Here's a composite of conversations I've had with other education folks (and myself) about charter schools:
Q: Are you in favor of or against charter schools?
A: Well, I'd rather we didn't feel the need to have them in the first place. I have what I think are valid concerns about segregation, isolation, inequity, and denying appropriate and accessible education to special needs and ELL students.
Q: Okay, but they're here. Would you rather have them all closed and go back to the structure we had?
A: No, no. I acknowledge they're here to stay, for the foreseeable future at least. But if their existence is a reality, I'd rather they be community and educator-initiated, under the umbrella of and accountable to the districts and communities where they're located with no profit motive (as Chad Sansing describes here).
Q: Well, charters sometimes form because the home district is too rigid and too dysfunctional. Look at DC. Charters formed their own system entirely apart from DCPS precisely because they were fleeing the dysfunction of DCPS. Then charters grew in part because people got even more turned off by Rhee-form.
A: Yes, yes, I understand that. And I understand it's much easier to say, well, make the traditional district better, more responsive, than it is for that to actually happen any time soon. How long must families wait for that to occur? Now I get to ask a question: What happens when charter schools are largely unsuccessful according to the current accountability schemes with the same population the traditional, home district seemed to fail with?
I'll answer my own question. If we're just going to judge schools' success or necessity according to (in many cases poorly conceived) standardized test scores then it doesn't matter, if they're charter or traditional, we're not going to know how successful or unsuccessful any school is in improving the quality and meaning of the education for the students they are supposed to serve.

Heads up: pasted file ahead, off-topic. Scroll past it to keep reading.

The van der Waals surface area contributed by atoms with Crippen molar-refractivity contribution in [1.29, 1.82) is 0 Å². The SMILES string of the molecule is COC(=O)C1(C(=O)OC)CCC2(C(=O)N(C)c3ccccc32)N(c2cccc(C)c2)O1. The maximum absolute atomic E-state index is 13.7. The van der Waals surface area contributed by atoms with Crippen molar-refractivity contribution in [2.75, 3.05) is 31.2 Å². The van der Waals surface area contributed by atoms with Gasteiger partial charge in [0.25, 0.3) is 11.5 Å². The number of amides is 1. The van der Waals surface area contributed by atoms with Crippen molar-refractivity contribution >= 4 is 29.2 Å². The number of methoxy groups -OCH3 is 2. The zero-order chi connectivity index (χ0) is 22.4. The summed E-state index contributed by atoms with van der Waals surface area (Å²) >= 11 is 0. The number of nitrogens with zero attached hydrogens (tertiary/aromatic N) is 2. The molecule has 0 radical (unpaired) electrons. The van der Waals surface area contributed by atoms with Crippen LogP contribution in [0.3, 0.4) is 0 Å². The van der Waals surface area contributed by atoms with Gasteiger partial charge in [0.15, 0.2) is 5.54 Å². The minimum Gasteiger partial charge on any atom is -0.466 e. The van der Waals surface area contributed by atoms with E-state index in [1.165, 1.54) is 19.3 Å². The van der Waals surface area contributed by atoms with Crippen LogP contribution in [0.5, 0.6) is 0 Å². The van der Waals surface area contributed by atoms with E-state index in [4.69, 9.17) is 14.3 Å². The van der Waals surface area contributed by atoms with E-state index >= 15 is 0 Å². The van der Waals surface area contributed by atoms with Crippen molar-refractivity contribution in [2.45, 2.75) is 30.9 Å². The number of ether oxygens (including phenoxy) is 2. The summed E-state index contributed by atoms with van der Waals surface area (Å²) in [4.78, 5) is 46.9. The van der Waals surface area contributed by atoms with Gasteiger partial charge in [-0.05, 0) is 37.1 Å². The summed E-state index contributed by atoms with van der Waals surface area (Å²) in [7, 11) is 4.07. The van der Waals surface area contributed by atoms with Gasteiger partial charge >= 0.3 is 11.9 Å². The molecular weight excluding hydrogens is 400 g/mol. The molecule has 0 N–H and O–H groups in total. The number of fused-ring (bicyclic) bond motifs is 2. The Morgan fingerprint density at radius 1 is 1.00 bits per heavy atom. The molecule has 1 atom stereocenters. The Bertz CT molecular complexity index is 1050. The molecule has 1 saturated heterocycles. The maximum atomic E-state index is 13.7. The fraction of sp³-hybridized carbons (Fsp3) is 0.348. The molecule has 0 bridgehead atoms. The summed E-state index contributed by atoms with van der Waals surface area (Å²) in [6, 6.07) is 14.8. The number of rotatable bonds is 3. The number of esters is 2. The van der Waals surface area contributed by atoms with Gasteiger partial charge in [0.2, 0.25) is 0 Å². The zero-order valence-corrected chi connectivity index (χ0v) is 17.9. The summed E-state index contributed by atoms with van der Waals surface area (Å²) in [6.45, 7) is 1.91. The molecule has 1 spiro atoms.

This is why I am against closing charter schools based on test scores, just as I am against closing neighborhood based on test scores. There is so much else to consider. The IDEA Public Charter School in DC serves students at-risk for dropping out. It faces closure. The school has been around for ten years. I've never stepped foot in the school, so I don't know what or how much those students are learning. I don't know if they're getting the best and most appropriate and meaningful education possible under the circumstances. Maybe they are, maybe they aren't. Maybe it should be closed, maybe it shouldn't. But test scores alone most certainly don't tell me that either.
Just as when a neighborhood school closes, when a charter school that has become a fixture in a community, that the community is largely satisfied with, that fills a need that other schools don't, is closed, it will have a very negative effect on the student population and the community it serves. And what will then replace it?
Disruption as a goal is not a positive one for education. I don't care what kind of school they're in, kids and their families, especially those with enough disruption, crisis, and loss in their lives already, shouldn't be forced to play musical schools to the tune of "Get Those Test Scores Up." If that's our idea of reforming education, we're in big trouble.